Despite the challenge, I think it still pays to reinforce what might be patronising to some but a prerequisite for others. Purists would be right to point out that the climate problem as presented below is not well stated due to a focus on CO2 at the expense of other greenhouse gases. Very simply, CO2 makes up about 75% of humanity’s heat-trapping emissions and is the gas we must unequivocally drive to net zero as quickly as possible this century. From my experience, focussing on a single cause (CO2) and single solution (net zero), from a communication and problem statement perspective, makes life easier when dealing with a problem as wicked as climate change — at least to begin with. Sometimes, nuance has to wait.
After much internal angst and external debate, I chose to illustrate the weight of human-caused CO2 emissions using Titanics rather than, for example, London double-decker buses. Both are too anglicized, so I’m all ears for a more universally relevant suggestion. The Great Pyramid of Giza?
A crudely crafted rhyme about the slowing annual rate of growth in human-caused CO2 emissions follows. Like so many decarbonisation trends, the direction of travel is encouraging, but the gap between what’s necessary and what’s happening is exasperating.
Any climate infographic these days would seem bare without a bath. How do we stop climate change and prevent the bath from overflowing? Going net zero, in all of its naked glory, of course.
‘The Good, the Bad, the Ugly and the Great’ structures what comes next. Granted, it doesn’t roll off the tongue quite like the spaghetti Western title, but one of the golden rules of climate communication is to end on a positive, upbeat tone. Luckily, there really is plenty to be positive about in this report: climate action is accelerating, clean energy is dirt cheap and reducing emissions does not have to compete with economic development. And we haven’t even arrived at The Great yet.
The Bad, and the baddy: fossil fuels.
The Ugly. The IPCC tells us in its slides that accompanied the report: ‘We are not on track to limit warming to 1.5°C.’ That’s a profound understatement. The ugliest aspect of climate change, by far, is that the door that was wide open is closing fast.
And The Great. It’s simple: stopping climate change will not cost the Earth. In fact, the cost of #notzero is more than the investment required to achieve #netzero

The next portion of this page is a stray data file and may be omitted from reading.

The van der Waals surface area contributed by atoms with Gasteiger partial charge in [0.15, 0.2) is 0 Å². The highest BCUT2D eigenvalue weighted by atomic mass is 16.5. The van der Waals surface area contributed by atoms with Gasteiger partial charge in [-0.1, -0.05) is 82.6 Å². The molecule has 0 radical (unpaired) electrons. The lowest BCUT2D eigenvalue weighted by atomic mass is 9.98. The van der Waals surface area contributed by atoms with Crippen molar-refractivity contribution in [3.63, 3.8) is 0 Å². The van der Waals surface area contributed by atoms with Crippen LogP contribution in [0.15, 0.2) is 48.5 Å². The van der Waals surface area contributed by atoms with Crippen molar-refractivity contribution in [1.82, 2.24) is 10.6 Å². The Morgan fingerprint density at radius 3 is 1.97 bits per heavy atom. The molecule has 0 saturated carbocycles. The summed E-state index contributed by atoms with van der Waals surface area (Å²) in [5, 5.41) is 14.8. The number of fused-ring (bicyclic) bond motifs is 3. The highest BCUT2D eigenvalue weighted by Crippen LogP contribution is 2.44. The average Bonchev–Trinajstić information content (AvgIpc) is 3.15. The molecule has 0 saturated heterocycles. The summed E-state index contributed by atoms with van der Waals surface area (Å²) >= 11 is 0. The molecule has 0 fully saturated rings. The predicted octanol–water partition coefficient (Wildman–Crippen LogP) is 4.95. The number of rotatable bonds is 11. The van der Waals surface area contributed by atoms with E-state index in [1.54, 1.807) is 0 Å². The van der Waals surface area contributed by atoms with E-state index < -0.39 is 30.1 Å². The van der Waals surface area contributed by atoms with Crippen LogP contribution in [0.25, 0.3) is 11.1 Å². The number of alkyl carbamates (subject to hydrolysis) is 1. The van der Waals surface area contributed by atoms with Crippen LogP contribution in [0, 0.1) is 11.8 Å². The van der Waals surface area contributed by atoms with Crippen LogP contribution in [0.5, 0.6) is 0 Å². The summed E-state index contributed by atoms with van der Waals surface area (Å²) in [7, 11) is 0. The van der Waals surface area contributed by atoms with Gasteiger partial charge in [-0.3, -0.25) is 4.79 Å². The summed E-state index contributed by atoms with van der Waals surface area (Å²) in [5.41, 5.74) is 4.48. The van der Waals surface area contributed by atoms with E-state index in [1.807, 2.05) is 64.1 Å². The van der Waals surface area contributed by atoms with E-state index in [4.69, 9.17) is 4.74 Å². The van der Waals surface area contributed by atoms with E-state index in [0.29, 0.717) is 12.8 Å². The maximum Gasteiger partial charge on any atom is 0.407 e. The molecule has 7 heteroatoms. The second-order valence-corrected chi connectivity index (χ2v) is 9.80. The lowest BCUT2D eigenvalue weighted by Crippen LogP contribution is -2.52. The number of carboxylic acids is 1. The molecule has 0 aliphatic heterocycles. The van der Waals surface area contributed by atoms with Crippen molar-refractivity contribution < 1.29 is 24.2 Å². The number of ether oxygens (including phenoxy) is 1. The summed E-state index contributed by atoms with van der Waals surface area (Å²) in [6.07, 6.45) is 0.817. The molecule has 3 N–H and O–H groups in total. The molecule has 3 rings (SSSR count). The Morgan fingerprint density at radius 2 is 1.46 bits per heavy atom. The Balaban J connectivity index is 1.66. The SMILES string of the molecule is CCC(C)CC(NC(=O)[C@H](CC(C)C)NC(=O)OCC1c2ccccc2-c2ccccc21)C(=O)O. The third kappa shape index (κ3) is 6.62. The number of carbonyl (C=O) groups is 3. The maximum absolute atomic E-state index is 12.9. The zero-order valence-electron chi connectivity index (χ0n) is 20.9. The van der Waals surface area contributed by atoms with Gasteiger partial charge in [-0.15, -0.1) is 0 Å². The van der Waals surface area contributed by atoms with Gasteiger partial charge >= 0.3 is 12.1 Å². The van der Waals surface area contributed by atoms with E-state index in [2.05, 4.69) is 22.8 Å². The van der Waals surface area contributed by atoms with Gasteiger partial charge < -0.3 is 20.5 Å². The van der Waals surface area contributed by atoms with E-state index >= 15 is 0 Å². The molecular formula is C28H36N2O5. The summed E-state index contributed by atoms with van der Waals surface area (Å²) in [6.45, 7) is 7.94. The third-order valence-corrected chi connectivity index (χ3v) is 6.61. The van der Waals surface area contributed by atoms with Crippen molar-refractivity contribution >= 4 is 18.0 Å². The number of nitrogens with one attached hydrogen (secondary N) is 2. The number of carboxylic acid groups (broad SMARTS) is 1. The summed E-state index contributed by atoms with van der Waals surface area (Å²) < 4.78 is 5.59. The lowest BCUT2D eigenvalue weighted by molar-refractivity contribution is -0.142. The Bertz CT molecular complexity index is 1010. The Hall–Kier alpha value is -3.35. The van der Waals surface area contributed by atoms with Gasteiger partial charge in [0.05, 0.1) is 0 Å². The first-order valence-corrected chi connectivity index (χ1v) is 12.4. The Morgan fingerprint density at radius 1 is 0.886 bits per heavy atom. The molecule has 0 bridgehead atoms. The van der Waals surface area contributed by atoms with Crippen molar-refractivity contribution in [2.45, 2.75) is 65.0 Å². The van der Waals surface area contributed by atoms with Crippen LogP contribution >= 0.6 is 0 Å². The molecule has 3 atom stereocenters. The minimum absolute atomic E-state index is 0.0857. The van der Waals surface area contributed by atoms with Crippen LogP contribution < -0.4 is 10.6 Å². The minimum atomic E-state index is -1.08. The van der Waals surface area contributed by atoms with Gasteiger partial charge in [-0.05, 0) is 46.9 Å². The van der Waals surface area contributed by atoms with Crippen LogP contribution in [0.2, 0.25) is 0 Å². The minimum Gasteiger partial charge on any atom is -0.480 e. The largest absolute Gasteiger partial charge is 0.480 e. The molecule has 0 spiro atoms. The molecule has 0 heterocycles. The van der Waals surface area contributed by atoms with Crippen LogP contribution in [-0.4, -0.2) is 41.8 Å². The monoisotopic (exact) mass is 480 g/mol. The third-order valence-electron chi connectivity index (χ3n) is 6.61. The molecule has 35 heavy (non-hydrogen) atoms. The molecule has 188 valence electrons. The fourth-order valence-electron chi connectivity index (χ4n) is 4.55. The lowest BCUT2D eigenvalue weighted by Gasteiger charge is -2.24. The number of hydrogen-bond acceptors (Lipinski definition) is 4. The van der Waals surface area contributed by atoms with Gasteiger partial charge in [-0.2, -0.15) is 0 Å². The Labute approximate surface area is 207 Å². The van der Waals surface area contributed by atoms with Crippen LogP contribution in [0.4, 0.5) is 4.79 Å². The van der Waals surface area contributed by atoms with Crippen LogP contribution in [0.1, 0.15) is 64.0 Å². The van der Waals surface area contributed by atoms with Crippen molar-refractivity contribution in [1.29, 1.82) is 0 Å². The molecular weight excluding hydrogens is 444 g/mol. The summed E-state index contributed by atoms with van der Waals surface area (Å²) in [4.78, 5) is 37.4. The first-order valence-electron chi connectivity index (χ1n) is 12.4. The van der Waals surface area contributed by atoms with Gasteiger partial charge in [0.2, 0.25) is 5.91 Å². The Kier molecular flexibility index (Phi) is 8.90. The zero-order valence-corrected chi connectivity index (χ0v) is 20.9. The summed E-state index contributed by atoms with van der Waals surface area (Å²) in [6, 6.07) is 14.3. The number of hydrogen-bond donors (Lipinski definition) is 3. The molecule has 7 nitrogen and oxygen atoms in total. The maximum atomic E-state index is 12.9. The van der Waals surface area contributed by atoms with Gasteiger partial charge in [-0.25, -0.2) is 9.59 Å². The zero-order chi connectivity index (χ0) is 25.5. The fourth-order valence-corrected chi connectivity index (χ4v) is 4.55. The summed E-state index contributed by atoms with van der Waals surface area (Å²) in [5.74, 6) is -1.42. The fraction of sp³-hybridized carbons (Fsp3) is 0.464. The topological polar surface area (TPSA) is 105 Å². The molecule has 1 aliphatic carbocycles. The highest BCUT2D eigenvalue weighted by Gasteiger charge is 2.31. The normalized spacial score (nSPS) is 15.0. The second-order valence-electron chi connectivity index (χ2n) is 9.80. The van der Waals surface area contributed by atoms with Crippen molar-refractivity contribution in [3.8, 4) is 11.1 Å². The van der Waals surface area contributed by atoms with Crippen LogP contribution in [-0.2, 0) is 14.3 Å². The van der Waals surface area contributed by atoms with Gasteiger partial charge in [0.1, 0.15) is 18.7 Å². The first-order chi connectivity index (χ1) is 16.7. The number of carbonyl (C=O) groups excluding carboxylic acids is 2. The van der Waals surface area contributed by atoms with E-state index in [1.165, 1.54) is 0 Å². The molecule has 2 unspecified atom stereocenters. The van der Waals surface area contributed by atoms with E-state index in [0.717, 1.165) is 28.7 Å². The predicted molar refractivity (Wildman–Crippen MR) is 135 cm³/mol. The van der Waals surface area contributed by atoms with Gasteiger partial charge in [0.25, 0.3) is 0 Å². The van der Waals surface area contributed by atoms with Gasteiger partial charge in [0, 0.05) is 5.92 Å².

Over the last 30 years of rising climate consciousness, policymakers’ favourite type of policy fruit has tended to be of the low-hanging variety — those that are convenient and cheap. But low-hanging has sometimes turned out to be synonymous with low-impact. Not anymore. As the IPCC stresses, in what is its key message, there are cheap options available now in every sector that can at least halve emissions by 2030.
Convenient and cheap has been joined by carbon-cutting potential.
The Tree of Solutions. One low-hanging fruit a day can keep our emissions at bay.
According to the IPCC, behavioural and cultural changes represented a ‘substantial overlooked strategy’ that have been left out of transition pathways and scenarios for too long. So, I wasn’t about to overlook it. For the record, ‘Buy less crap’ is not positioned at eye level for any particular reason…
“All models are wrong, some are useful.” Scientific models and storytelling may seem like unlikely bedfellows, but that’s the best way to think about the scenarios the IPCC uses to help us peer into what the future might have in store. Frankly, there is enormous scope to bring these evidence-backed stories to life even more. I had the privilege of working with IPCC scientists to do just that here. Numbers and tables just don’t cut it.
We’re almost there. An oversimplified take on possible climate futures is next. All three, including Christiana Figueres’ ‘necessary, achievable and desirable’ future, have one crucial thing in common: each relies on the decisions we make now and over the next few years.
Have you taken a look at the full monty and been wondering why the ‘CO2 Removals Drain’ has been in perpetual freefall? Few beyond those deeply enmeshed in carbon dioxide removal (CDR) know much about it, so I thought it deserved special attention. As the IPCC says, removing CO2 from the atmosphere, both globally and nationally, is “unavoidable” if the world is to reach net zero by mid-century. In other words, everyone is going to need to know more about it at some point soon. (I’m cooking up a dedicated explainer on CDR for the Net Zero Tracker, due for release later this year. Is it a moral hazard or a necessary evil?)
Finally, we arrive at The Bottom Line, inspired by someone who regularly illuminates my Twitter feed with characteristic clarity and level headedness: climate scientist and communicator Zeke Hausfather
This article first appeared on Skeptical Science.
The full explainer can be viewed here: Stopping Climate Change (IPCC, WGIII)
John also released an explainer on the IPCC's The Physical Science Basis report on August 9 2022, a year after it was published. See more of his work here: